[(essay date 2003) In the essay below, Burton examines the relationship in Anil's Ghost between history and material evidence--specifically bone fragments--noting how the novel explores the rupture between Western, "rational" approaches to epistemology and alternative ways of "knowing," particularly those ways prevalent in a country brutalized by government-sponsored acts of murder.]
A good archaeologist can read a bucket of soil as if it were a complex historical novel.(Michael Ondaatje, Anil's Ghost)
In an era when the echo-chambers of cyberspace have given a whole new dimension to the concept of the archive, the extent to which the evidence of bones has become grounds for thinking through the violence of history is quite remarkable. To some degree, recourse to the materiality of human history is a fairly predictable response to the unprecedented havoc and destruction wreaked by twentieth-century wars, whether in the form of local hostilities or the global conflicts entailed by them. What is left in the wake of Auschwitz, Vietnam, Srebrenica, Ayodhya, Colombo, Basra, 9/11, and Tora Bora is, effectively, the detritus of history: fragments and shards, ashes and dust, rag and bone. From these unspeakable remnants forensic scientists have laboured to extract the kinds of testimony that living witnesses often cannot, despite and of course because of the pathos of their memories, provide: objective and verifiable evidence of criminal intent which becomes, in turn, the basis for the pursuit of justice in local, national and international tribunals. The recent spate of histories of forensic science is one indication of the grasp that the archive of bones has had on the imagination of the late twentieth century. As Roy Porter, the late historian of science and medicine, observed, "living as we do in a world of doubt and disinformation, the technical wizardry of forensic science offers a rare promise of certainty".1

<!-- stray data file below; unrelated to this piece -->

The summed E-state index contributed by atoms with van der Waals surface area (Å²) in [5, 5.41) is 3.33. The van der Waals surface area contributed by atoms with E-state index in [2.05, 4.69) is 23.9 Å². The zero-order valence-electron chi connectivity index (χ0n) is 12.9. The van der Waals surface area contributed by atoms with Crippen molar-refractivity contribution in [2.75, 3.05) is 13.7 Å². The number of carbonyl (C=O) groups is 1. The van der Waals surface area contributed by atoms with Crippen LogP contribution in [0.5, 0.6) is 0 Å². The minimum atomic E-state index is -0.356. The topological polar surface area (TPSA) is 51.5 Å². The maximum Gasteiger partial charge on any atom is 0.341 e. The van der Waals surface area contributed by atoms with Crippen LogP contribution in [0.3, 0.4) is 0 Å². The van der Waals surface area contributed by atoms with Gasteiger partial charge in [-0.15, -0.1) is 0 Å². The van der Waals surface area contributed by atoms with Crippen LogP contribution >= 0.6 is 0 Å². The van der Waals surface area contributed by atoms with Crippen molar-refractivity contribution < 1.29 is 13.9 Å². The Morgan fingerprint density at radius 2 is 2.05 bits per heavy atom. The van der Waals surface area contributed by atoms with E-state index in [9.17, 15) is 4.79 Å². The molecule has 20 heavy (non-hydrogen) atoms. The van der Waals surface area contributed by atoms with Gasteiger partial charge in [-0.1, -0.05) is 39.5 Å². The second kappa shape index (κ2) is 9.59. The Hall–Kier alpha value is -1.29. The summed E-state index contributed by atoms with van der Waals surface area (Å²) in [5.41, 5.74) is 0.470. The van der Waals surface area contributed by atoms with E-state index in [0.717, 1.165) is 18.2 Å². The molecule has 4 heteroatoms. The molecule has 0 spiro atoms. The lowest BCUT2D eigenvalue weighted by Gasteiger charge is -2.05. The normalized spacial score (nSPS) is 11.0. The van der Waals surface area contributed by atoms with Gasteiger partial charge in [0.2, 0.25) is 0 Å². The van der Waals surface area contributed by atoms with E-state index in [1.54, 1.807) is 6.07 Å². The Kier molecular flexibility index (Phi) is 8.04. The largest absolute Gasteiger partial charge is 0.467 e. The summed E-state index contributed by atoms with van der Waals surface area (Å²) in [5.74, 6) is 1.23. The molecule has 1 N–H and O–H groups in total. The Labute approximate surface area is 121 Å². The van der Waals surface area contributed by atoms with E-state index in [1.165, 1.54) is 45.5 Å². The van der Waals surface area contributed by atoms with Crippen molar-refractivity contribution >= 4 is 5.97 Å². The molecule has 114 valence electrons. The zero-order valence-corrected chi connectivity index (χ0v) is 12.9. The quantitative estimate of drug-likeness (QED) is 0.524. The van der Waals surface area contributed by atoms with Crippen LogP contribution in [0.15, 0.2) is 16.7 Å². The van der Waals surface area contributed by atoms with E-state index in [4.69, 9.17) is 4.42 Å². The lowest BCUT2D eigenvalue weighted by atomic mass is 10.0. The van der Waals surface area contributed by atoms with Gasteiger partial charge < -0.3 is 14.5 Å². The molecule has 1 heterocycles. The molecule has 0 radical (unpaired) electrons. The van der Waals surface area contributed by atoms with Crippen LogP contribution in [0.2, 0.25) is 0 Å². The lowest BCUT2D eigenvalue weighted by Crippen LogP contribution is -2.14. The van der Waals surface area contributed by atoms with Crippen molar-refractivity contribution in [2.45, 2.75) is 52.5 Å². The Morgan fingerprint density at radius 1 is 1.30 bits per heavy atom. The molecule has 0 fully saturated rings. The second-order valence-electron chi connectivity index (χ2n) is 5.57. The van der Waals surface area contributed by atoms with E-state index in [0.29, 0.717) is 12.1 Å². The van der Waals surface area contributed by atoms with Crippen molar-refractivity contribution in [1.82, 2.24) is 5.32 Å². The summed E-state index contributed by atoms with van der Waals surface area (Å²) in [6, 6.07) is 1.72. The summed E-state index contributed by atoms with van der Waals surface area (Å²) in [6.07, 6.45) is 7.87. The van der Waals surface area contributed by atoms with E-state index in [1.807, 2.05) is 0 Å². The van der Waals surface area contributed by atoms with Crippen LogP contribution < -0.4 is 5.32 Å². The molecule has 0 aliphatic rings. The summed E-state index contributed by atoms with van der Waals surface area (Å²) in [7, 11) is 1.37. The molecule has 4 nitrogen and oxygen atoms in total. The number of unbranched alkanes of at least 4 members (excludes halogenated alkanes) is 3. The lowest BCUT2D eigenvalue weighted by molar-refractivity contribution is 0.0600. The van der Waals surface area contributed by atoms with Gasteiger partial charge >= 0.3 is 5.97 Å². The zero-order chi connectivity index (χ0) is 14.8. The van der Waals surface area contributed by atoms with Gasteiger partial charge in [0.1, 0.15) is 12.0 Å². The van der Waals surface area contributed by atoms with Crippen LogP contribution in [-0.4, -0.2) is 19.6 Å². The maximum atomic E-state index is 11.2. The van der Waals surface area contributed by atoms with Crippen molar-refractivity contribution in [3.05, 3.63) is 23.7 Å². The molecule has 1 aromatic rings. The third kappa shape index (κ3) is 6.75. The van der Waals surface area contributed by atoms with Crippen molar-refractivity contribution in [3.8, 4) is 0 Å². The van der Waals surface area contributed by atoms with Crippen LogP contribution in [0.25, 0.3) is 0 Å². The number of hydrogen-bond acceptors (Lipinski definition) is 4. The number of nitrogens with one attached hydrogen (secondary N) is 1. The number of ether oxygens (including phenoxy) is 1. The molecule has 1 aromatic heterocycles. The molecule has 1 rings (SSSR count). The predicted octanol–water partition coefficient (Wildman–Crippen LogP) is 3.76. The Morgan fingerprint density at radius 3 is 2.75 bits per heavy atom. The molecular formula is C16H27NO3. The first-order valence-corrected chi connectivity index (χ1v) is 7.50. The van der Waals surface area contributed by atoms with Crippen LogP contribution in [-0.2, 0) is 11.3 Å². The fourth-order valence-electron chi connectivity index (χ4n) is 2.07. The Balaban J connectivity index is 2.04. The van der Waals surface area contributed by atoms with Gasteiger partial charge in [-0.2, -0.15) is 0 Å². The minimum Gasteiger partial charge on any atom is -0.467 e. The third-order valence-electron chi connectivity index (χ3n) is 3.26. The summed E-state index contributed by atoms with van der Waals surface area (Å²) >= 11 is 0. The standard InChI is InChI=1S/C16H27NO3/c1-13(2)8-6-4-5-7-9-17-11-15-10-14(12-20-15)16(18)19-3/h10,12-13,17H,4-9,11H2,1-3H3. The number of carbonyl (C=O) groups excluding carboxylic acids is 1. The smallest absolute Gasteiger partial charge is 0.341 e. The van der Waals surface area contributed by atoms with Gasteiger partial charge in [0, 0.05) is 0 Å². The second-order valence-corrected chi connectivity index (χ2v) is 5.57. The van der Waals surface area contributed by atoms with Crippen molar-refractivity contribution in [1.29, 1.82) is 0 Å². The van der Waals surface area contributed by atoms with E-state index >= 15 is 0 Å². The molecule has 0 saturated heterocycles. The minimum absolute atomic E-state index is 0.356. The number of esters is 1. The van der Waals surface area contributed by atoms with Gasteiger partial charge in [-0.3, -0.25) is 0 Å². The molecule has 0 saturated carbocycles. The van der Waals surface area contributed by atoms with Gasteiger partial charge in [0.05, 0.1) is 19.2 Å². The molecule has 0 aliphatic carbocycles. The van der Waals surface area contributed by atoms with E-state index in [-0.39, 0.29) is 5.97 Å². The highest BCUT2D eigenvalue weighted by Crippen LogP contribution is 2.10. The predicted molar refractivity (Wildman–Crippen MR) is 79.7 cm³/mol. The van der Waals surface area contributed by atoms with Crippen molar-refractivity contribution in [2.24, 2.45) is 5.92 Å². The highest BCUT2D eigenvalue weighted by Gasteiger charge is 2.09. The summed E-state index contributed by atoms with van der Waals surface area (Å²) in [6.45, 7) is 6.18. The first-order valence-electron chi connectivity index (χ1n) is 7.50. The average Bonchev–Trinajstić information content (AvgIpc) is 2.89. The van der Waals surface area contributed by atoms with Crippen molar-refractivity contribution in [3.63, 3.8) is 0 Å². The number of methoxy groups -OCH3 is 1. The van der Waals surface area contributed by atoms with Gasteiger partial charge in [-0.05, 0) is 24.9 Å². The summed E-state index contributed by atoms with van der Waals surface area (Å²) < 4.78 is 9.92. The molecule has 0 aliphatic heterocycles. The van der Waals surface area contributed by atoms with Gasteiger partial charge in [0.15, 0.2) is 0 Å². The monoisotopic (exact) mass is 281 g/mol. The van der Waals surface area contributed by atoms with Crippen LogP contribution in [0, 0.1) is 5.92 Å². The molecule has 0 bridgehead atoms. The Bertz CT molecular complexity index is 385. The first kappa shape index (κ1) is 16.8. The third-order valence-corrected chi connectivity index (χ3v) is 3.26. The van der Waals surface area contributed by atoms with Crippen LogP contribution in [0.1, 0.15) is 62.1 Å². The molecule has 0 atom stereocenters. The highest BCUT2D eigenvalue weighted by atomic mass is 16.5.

Debates about the relative merits of a positivist approach to history are a staple of postcolonial studies and criticism, often with very real political consequences, as recent work on the Truth and Reconciliation Commission in South Africa testifies.2 There, the Commission "deliberately chose to wrestle with ... notions of truth in relation to factual or forensic truth" and produced a nation-wide public debate about the nature of citizenship after apartheid in the process.3 Such a project is tied to "making public memory, publicly" and as such it often pits conventional forms of knowledge about the past (History) against the claims of groups typically disenfranchized by dominant regimes of truth who are also seeking political rights.4 It is this contest between the alleged certainties of social and physical science and the claims of "other knowledges" that Michael Ondaatje engages in his novel, Anil's Ghost (2000)--offering us not just a narrative about the dangers of excessive faith in empiricism ("hard" evidence), but a reflection on the continued possibility of History itself as an exclusively western epistemological form. The story takes place in contemporary Sri Lanka: up until now, a site Ondaatje has used in his...